The Microsoft Azure cloud business appears to be enjoying the best of both worlds: Growing public cloud revenues — and rising gross margins.
For the company’s Q4 2018, Azure revenues (essentially IaaS and PaaS) grew a whopping 89 percent. Historically speaking, Azure generates lower gross margins that Microsoft’s SaaS businesses — led by Office 365. But the gap is closing, CFO Amy Hood said during an earnings call last week.
“In line with our commitment at the beginning of the year, we improved the gross margin percentage in each cloud service, with Azure seeing the most significant improvement,” Hood told investors.
Microsoft Azure Cloud Market Revenues, Milestones
Additional Microsoft cloud revenue highlights for Q4 2018 included:
- Commercial cloud revenue was $6.9 billion, up 53 percent.
- Commercial cloud gross margin percentage increased 6 points to 58 percent — which compares to overall company gross margins of 68 percent.
- The company’s global datacenter footprint expanded 54 regions, more than any other cloud provider, the firm claimed.
- Microsoft doubled the number of multi-million-dollar commercial cloud agreements and more than doubled the number of $10 million-plus Azure agreements in Fiscal 2018, though the company did release the actual number of deals.
Still, the software giant’s growing dependence on Azure will continue to pressure overall company margins a bit, Hood conceded.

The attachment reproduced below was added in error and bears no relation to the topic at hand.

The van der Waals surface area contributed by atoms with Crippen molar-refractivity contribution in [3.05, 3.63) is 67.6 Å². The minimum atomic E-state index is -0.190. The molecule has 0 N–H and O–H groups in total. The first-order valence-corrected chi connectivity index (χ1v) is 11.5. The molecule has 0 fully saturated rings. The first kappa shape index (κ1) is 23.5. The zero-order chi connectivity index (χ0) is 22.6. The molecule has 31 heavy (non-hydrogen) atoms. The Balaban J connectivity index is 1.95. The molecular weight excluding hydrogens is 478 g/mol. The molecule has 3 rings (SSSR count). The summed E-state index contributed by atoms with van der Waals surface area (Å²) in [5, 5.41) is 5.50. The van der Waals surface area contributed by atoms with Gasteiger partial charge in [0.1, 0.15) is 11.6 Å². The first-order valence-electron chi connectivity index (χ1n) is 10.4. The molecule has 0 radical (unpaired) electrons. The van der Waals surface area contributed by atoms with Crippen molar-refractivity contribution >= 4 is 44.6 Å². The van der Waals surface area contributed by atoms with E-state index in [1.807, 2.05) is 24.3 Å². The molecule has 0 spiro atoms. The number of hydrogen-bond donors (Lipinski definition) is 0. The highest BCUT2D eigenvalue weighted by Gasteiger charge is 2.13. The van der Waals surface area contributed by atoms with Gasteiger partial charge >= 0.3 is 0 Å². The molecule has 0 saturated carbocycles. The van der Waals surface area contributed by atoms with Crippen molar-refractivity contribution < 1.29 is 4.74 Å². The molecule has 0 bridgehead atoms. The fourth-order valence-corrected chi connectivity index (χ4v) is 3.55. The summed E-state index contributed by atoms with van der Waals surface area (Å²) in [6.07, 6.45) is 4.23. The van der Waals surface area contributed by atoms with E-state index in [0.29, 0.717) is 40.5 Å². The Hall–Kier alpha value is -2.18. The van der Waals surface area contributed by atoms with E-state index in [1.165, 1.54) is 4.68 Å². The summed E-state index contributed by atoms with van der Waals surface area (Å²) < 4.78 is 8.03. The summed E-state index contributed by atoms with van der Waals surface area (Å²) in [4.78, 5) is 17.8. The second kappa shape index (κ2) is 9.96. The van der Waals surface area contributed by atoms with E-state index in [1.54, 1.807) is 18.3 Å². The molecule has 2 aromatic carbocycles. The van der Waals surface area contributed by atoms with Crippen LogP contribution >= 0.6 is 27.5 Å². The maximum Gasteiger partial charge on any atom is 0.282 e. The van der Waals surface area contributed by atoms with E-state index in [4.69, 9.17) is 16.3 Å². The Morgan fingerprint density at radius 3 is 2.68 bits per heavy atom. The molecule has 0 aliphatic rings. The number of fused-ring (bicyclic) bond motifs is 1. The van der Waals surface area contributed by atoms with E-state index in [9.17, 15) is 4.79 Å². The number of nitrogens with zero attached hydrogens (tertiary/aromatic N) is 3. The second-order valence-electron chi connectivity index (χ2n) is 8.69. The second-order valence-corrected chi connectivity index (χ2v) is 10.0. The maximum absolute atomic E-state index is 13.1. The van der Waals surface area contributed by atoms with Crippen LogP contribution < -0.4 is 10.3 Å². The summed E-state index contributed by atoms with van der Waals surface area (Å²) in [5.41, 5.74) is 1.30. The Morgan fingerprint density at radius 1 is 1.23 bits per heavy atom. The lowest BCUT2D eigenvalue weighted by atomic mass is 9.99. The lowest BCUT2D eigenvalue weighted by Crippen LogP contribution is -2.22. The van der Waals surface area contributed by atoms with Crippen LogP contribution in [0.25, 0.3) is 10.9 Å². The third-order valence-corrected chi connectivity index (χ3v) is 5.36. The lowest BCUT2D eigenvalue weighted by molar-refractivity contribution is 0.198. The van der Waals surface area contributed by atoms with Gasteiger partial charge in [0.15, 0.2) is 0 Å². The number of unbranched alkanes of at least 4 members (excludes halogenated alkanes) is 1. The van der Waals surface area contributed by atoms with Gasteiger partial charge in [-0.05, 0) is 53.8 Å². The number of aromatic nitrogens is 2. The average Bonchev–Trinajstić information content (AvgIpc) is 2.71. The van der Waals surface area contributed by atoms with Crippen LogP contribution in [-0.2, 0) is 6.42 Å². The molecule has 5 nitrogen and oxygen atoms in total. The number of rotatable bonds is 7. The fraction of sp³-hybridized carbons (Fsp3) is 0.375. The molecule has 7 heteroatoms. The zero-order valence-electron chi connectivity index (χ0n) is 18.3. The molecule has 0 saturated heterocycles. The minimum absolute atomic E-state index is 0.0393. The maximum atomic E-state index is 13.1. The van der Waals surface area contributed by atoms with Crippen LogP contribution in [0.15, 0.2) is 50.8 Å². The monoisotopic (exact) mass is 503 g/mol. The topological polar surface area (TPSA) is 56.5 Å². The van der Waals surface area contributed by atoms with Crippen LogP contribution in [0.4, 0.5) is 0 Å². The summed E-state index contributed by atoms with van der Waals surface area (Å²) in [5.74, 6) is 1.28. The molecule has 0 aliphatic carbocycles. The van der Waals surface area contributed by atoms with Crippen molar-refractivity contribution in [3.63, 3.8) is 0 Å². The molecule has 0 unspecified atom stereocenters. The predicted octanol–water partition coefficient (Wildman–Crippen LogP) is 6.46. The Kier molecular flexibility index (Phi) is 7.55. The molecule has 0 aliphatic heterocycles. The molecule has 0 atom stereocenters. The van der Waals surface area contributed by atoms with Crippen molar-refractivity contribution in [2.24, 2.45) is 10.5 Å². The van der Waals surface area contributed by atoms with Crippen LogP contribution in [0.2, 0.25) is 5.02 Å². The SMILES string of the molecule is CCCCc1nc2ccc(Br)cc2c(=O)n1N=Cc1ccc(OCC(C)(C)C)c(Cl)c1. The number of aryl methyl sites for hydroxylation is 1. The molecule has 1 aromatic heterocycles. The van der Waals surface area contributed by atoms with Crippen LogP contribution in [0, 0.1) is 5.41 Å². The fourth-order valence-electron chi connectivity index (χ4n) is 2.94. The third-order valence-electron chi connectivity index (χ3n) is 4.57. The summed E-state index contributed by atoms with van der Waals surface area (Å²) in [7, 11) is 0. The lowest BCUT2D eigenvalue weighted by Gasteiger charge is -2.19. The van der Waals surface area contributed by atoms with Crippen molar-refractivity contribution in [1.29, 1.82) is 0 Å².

“I think we’re looking more pressured on gross margin just because the amount of Azure in the [revenue] mix at the rate is growing,” she said. “We’re still not at that point where a $1 of gross margin in the cloud is equivalent to a $1 on-premises… We expect continued improvement in each commercial cloud service, as well as in the overall commercial cloud gross margin percentage.”
Still, the rate of improvement will moderate relative to FY18 as revenue mix continues to shift to Azure IaaS and PaaS consumption-based services, she concluded.
Public Cloud Market Share, MSP Partners
Amazon Web Services (AWS) continues to command about 33 percent of the public cloud market, followed by Azure (13 percent) and Google (6 percent), according to Synergy Research Group.
Of the public cloud providers, AWS has the most mature MSP partner program. Microsoft launched a formalized Azure Expert MSP program earlier this month, and Google continues to strengthen its MSP relationships. The search giant will likely announce more MSP-centric moves during this week’s Google Cloud Next 2018 conference in San Francisco, keynoted by CEO Diane Greene.
Amid all that competition, Microsoft sounds pleased with its Azure momentum and associated gross margins.
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